Pather Panchali to me is a great inspiration. I am a great admirer of Satyajit Ray and his simplicity. I consciously tried to reproduce this simplicity in The Clay Bird. Pather Panchali captures wonderfully the life of a lower-middle class Bengali, Hindu family. In a very modest way, we tried to capture the life of a lower-middle class Bengali, Muslim family. To get a complete picture of all of Bengal, you need to see both these depictions together. Clay Bird alone would not represent all of Bengal, and as close as they are to me, I cannot portray Bengali, Hindu families and societies. Whether I am a practicing Muslim or not is a separate issue, but it is very important that I am a Muslim because I can reflect and portray with some accuracy the experience of growing up and living in the context of a Muslim, Bengali family.

You linger as well on the old architecture of the mosques and madrassahs, as well as the ghat that is adjacent to it. What does this architecture mean to you?

It is mostly very subjective - it is taken from my experience as a child and it reflects very much a child's way of looking at such architecture. From my tiny village I went to this town with wonderful but strange and overpowering architecture. It has stuck in my mind, this imposing architecture - which has at the same time its own beauty - perhaps because of the sharp contrast with the fluid, riverine village that I came from.

One of my earliest memories from the madrassah was of fog on the huge steps in front of the madrassah. As a little boy, the steps looked imposing and big, and the fog created a kind of mystery. At a subconscious level, while making the film, I probably wished to reproduce the architectural motifs and rituals from my childhood. The steps in the film were very similar to my actual madrassah. I sometimes made things difficult for my crew because I was obsessive about creating certain situations like the early, pre-dawn fog on the steps. It was not a Hollywood film where you could create fog; we had to wait three nights for the fog to appear! I remember returning to the madrassah from a rainy monsoon day and seeing this fog - the image was imprinted forever in my mind. I wanted to recreate that: the dark overcast sky, a little breeze, drizzling rain, and a flood of water. When my sister died, in fact, the next day, we could not find the grave anymore because it had become submerged under water. The architecture and the visuals that you see in the film come from all these personal memories.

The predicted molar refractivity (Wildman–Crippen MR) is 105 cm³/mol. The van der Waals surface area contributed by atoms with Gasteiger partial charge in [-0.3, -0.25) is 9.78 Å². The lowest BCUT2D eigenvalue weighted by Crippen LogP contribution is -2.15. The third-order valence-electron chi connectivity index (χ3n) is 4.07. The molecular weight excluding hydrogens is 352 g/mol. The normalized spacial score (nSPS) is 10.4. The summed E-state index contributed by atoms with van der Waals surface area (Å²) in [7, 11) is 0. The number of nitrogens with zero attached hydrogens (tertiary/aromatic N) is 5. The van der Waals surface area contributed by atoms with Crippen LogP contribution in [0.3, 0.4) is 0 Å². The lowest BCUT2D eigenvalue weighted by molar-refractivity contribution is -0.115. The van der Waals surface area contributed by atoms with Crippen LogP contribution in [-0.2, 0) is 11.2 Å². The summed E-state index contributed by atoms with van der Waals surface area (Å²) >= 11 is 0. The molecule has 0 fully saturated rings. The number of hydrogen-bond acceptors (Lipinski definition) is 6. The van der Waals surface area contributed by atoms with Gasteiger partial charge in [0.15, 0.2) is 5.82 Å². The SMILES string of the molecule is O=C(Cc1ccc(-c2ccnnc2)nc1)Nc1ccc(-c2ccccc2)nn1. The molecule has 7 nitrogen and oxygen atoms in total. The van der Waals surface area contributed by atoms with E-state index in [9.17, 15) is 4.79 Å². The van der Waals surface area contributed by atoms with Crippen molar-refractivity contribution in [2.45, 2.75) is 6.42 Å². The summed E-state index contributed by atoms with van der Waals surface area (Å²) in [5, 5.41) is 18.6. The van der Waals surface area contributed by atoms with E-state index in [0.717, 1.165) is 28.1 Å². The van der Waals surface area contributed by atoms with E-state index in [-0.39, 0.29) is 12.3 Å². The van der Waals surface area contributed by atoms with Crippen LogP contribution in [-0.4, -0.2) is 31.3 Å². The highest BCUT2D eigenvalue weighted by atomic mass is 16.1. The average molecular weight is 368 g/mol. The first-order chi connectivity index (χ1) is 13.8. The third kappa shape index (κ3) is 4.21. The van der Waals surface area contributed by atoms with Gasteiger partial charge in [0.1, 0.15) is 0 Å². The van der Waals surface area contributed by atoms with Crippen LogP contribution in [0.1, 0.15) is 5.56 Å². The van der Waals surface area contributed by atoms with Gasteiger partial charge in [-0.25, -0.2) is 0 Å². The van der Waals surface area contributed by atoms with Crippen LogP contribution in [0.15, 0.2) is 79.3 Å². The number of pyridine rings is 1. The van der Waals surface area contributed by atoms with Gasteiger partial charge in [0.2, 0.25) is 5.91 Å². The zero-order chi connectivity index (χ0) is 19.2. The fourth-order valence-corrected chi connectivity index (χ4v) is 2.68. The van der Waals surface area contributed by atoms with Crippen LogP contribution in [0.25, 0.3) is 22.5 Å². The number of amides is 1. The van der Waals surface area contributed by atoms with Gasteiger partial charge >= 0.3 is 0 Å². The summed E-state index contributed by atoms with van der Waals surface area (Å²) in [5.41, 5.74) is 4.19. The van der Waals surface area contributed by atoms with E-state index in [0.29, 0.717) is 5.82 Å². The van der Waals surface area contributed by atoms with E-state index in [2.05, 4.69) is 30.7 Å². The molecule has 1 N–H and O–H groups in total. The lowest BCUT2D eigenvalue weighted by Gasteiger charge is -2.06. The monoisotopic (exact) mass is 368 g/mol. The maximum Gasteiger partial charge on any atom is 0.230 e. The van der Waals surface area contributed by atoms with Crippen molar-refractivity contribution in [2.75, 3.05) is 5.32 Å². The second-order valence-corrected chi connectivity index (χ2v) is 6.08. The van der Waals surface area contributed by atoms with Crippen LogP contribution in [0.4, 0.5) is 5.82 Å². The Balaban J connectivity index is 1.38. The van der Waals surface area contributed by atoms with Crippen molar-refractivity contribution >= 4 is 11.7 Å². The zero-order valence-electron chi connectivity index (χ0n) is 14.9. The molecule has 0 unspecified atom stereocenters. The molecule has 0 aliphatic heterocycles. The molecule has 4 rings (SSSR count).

To the unfamiliar, the repeated shots of the boys making ablutions at the ghat immediately brings to mind Benares on the ganga or Ganges, and the Hindu pilgrims who perform their ablutions there. Is this an association you sought to explore?

It was not a conscious association but that is the beauty of such shared symbols. The commonality is not only with Hindu religious rituals, but also with Christianity's baptism, the significance of water… There are other commonalities that have been referred to in the film. The story of Abraham's sacrifice, for example, is alluded to in the teacher whose name we kept as Ibrahim, a unifying factor for Judeo-Christianity and Islam - a gesture towards the concept of belonging to the same book shared by Islam, Christianity and Judaism. We generally only talk about the conflicts between religions but there are so many commonalities which are equally striking; they are basically the same thing with the façade of difference.